The Grey Nurse Said Nothing

The Grey Nurse Said Nothing is a television play written by Sumner Locke Elliott. It was based on the Shark Arm case.


A shark is captured and throws up an identifiable human arm, with a tattoo. It is presumed the arm belongs to a boatman. A local tycoon is arrested for murder.

Witnesses at the trial include the tycoon's alcoholic wife, whom the boatman tried to seduce, and a local school teacher in love with the boatman.

1959 Playhouse 90 version

"The Grey Nurse Said Nothing"
Playhouse 90 episode
Episode no.Season 4
Episode 5
Directed byRon Winston
Teleplay bySumner Locke Elliott
Produced byFred Coe
Original air date26 November 1959[1]
Running time90 mins

The play was screened in the US in 1959 as an episode of Playhouse 90.


  • Ann Todd as Laura Mills
  • Angela Lansbury as Hazel Wills
  • Paul Comi as Patrick Aherne
  • Gary Crutcher as Lynch mob leader
  • Patricia Cutts as Mavis Greenop
  • Michael David as Herbert Wills
  • Don Dubbins as Bluey
  • Hugh Griffith as Rev. Light
  • Tony Haig as Boy


The Los Angeles Times called it a "suspenseful telecast" in which the cast "gave universally good performances."[2]

The Chicago Daily Tribune called it "thoroughly enjoyable".[3]

1960 Australian television version

"The Grey Nurse Said Nothing"
The General Motors Hour episode
Episode no.Season 1
Episode 1
Directed byDavid Cahill
Teleplay bySumner Locke Elliott
Produced byDavid Cahill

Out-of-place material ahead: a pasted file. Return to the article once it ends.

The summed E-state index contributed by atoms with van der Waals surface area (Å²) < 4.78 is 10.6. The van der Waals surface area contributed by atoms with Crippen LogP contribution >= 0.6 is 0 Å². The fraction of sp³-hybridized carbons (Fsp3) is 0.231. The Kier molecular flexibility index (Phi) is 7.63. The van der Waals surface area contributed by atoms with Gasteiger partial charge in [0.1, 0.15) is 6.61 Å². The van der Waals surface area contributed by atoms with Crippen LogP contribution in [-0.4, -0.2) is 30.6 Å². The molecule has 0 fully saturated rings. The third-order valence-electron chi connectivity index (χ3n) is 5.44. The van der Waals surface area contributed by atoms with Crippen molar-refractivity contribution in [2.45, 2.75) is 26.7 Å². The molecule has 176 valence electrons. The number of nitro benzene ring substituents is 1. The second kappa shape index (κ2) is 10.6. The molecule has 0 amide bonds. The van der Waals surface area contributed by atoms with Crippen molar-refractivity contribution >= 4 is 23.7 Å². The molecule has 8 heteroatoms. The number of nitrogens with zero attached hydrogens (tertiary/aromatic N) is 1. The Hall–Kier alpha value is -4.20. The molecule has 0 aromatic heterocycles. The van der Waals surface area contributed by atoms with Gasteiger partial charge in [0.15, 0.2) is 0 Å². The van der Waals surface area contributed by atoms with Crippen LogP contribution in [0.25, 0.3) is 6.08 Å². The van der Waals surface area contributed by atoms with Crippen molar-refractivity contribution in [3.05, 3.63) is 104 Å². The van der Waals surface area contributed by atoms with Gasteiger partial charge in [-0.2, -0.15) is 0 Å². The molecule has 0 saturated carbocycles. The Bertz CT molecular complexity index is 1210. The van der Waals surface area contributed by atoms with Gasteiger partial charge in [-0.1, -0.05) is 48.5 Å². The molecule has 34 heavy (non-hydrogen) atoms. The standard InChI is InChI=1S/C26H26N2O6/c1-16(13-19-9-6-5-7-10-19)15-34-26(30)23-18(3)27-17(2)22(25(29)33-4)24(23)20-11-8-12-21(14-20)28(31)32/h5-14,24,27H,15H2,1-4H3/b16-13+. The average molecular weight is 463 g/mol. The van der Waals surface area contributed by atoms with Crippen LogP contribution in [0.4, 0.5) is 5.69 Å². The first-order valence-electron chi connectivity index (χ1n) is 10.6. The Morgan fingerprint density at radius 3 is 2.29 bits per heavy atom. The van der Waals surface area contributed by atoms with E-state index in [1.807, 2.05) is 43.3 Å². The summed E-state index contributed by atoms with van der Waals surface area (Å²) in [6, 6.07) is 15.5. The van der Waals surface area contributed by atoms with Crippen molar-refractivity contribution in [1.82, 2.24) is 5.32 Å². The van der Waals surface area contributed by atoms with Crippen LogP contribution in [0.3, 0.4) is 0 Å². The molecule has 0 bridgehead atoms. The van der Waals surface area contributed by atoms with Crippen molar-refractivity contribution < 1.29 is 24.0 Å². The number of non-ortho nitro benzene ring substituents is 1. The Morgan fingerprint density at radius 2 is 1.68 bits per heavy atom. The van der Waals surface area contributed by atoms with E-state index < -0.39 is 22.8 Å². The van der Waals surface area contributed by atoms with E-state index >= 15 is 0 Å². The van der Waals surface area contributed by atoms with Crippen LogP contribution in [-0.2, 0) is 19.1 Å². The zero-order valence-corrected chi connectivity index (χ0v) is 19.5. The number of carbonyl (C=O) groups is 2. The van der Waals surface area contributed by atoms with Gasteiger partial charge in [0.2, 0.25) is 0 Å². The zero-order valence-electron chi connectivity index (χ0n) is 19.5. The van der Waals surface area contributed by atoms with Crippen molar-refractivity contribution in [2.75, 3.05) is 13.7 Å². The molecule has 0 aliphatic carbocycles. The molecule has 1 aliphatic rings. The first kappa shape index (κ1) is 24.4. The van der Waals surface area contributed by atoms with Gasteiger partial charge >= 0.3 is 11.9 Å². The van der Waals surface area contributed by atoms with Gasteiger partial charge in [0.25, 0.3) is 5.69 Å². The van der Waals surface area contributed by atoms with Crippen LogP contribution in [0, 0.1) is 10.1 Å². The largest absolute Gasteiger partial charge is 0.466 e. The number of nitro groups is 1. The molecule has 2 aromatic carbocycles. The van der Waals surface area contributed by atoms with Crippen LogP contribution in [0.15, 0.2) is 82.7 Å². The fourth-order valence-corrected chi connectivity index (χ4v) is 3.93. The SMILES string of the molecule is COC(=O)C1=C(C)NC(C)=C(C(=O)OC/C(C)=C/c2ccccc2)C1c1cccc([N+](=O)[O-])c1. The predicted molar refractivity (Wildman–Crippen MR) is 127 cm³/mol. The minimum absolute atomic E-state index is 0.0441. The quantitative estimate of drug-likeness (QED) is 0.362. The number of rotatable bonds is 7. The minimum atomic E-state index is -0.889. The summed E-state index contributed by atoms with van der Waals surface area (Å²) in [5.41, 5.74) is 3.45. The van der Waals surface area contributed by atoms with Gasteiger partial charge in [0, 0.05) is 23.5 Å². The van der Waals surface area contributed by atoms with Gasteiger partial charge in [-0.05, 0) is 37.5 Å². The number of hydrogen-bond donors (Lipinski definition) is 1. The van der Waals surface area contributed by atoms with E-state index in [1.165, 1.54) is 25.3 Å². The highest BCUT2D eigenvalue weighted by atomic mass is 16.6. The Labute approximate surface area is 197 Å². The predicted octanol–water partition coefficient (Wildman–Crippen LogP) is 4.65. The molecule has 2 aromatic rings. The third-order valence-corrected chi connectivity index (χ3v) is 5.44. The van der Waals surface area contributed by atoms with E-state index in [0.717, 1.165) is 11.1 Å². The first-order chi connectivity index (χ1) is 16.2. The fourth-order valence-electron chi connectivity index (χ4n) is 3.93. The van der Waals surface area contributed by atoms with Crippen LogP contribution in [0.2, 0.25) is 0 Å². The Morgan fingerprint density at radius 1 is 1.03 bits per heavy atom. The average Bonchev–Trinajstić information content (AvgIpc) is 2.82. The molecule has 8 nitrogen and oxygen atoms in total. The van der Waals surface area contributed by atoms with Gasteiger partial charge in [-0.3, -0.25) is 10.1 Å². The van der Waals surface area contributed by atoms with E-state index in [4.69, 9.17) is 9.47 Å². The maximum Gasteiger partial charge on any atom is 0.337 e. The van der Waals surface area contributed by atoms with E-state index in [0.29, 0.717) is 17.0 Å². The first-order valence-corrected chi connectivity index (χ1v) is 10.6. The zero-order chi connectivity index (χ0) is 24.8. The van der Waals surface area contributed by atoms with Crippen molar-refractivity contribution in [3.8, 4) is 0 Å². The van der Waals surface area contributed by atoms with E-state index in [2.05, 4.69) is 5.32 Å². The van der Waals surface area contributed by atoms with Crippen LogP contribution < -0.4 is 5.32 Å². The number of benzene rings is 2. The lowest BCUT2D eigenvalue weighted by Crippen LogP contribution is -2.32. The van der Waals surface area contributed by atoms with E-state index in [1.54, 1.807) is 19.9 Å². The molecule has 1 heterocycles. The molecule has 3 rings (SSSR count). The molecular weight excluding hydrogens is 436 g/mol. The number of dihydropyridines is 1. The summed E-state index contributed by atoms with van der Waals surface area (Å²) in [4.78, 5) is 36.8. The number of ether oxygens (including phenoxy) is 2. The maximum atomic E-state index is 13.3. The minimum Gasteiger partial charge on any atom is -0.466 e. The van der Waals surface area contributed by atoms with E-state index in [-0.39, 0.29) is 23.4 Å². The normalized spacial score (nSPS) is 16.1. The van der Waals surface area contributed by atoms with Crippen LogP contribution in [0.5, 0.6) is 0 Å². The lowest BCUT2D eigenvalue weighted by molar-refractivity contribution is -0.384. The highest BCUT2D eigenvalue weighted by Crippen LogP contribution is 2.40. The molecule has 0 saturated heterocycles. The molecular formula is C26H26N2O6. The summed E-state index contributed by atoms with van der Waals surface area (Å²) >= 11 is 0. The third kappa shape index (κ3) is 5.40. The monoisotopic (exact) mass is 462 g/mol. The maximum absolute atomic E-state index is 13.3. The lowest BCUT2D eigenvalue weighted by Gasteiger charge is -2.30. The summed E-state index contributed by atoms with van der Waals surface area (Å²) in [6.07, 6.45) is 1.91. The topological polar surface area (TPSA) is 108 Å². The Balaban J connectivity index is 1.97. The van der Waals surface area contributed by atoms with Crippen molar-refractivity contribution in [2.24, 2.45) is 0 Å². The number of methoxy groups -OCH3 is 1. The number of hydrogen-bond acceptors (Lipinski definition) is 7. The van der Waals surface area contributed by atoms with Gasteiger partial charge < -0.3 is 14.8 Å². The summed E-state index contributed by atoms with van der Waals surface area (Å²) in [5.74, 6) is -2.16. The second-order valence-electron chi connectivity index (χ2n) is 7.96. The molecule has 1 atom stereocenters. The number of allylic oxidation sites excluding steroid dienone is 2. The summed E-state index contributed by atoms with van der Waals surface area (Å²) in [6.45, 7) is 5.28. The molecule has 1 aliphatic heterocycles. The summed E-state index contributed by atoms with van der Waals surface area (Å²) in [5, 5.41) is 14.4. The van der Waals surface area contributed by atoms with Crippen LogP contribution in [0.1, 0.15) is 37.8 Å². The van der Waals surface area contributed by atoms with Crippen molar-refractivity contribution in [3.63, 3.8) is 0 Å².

Cinematography byM. J. Cleary
Doug Hampson
K. Burton
Original air date28 May 1960 (Sydney, Melbourne)[4]
28 June 1960 (Brisbane, Perth, Adelaide)
Running time90 mins

The play was performed live on Australian television in 1960. It was produced and directed by David Cahill.

It was made by Channel Seven who later called "the most ambitious dramatic production ever attempted in Australia... [written by] one of the world's foremost authors of television plays and the cast is Ihe largest ever assembled for an Australian television dramatic production.... the greatest care has been taken to achieve the maximum possible standard in the production of the play which covered a total period of approximately eight weeks."[5]


  • Guy Doleman as murdered man
  • Lyndall Barbour as the accused's sister
  • Frank Waters as man on trial
  • Pamela Page as the accused's wife
  • John Fegan
  • Reg Lye
  • Nigel Lovell as narrator
  • Gordon Glenwright
  • Nancye Stewart


In February 1960, ATN 7 announced they were making a new show, General Motors Hour, sponsored by General Motors, in conjunction with GTV 9, Melbourne, QTQ9 Brisbane, and NWS 9 Adelaide, starting in May. It was to be presented by Harry Dearth and consist of two drama specials and one documentary. Their first production was to be a production of The Grey Nurse Said Nothing.[6] ATN purchased the rights to the play in February 1960 - they had the right to broadcast it for 60 days from the premiere.[5] It was the first time a script from Playhouse 90 had been adapted for Australian television and involved the largest cast ever assembled for an ATN 7 teledrama, with 20 speaking parts and 40 extras.[7]